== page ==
The Laws of Texas, 1929-1931 [Volume 27] Page: 79 of 1,943
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FORTY-FIRST LEGISLATURE-FOURTH CALLED SESSION. 67
cinct, but no irregular ballot shall be cast or counted for any
person whose name shall appear on the voting machine.
SEC. 17. Unofficial Ballots, Repair and Substitution of Machines.-Should
the official ballots for any precinct where voting
machines are to be used be not delivered at the time required,
or if after delivery shall be lost, destroyed or stolen, the County
Clerk or the presiding officer of that precinct shall cause other
ballots to be prepared, printed or written, as nearly in the form
of the official ballots as practicable, and shall cause the ballots
so substituted to be used in the same manner, as near as may
be, as the official ballots. Such ballots shall be known as unofficial
ballots, and a certificate setting out the circumstances
of the use shall be made out by the presiding officer and signed
by such officer together with every person legally serving in
such poll, such certificate to be attached to the the canvass from
that precinct. Should any voting machine become out of order
while being used, it shall, if possible, be repaired, or another
machine substituted in its place as promptly as possible.
SEC. 18. Canvass of the Vote and the Proclamation of the
Result.-As soon as the polls are closed officials thereat shall
immediately lock the machine against voting. They then shall
sign a certificate stating that the machine was locked and sealed.
giving the exact time; such certificate giving the number of
voters shown on the public counters, which shall be the total
number of votes cast on such machine in that precinct; the
number on the seal; the number registered on the protective
counter. (This also shall be the procedure at the close of absentees
voting.) They then shall open the counting compartment
in the presence of the watchers, and at least one representative
of any newspaper or press association which cares to be
represented, giving full view of all the counter numbers. The
presiding officer shall under the scrutiny of the watchers, in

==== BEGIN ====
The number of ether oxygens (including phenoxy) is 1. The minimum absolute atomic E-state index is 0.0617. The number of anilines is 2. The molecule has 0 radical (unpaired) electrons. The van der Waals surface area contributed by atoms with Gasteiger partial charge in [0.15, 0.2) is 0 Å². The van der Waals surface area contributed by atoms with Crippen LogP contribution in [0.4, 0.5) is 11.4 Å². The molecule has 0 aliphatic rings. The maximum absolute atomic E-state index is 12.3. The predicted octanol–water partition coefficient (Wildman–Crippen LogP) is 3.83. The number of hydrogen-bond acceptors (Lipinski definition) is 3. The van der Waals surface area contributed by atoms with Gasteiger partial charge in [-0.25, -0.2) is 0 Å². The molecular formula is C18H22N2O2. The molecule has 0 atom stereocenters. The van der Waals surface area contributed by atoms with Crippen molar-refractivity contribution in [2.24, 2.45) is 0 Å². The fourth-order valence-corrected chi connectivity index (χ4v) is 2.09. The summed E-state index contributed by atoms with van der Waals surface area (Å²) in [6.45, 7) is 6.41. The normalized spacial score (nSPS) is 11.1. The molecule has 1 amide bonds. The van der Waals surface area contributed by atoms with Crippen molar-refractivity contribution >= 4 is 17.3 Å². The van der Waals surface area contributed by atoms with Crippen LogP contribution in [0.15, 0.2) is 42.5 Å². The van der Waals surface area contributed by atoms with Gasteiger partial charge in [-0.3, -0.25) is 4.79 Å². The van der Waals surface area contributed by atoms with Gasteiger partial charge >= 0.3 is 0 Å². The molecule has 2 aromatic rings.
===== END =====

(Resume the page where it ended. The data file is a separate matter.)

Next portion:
the order of the offices as their titles are arranged on the machine,
read and announce in distinct tones the designating number
and letter on each counter for each candidate's name, the
result as shown by the counter numbers, and shall then read
the votes recorded for each office on the irregular ballots. He
shall also in the same manner announce the result on each Constitutional
amendment, bond proposition or any other question
voted on. The vote as registered shall be entered on the statements
of canvass in ink by two watchers of opposing interest
(if there be such) and verified by the three election officials,
such entries to be made in the same order on the space which
has the same designating number and letter, after which the
figures shall again be verified by being called off in the same
manner from the counters of the machines by watchers of opposed
interest (if such there be). The returns of the canvass
as required by law shall then be filled out, verified, and
shall show the number of votes cast for each, candidate, the number
of votes cast for and against any proposition submitted, and
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Gammel, Hans Peter Mareus Neilsen. The Laws of Texas, 1929-1931 [Volume 27], book, 1931; Austin, Texas. (texashistory.unt.edu/ark:/67531/metapth16362/m1/79/: accessed June 22, 2017), University of North Texas Libraries, The Portal to Texas History, texashistory.unt.edu; .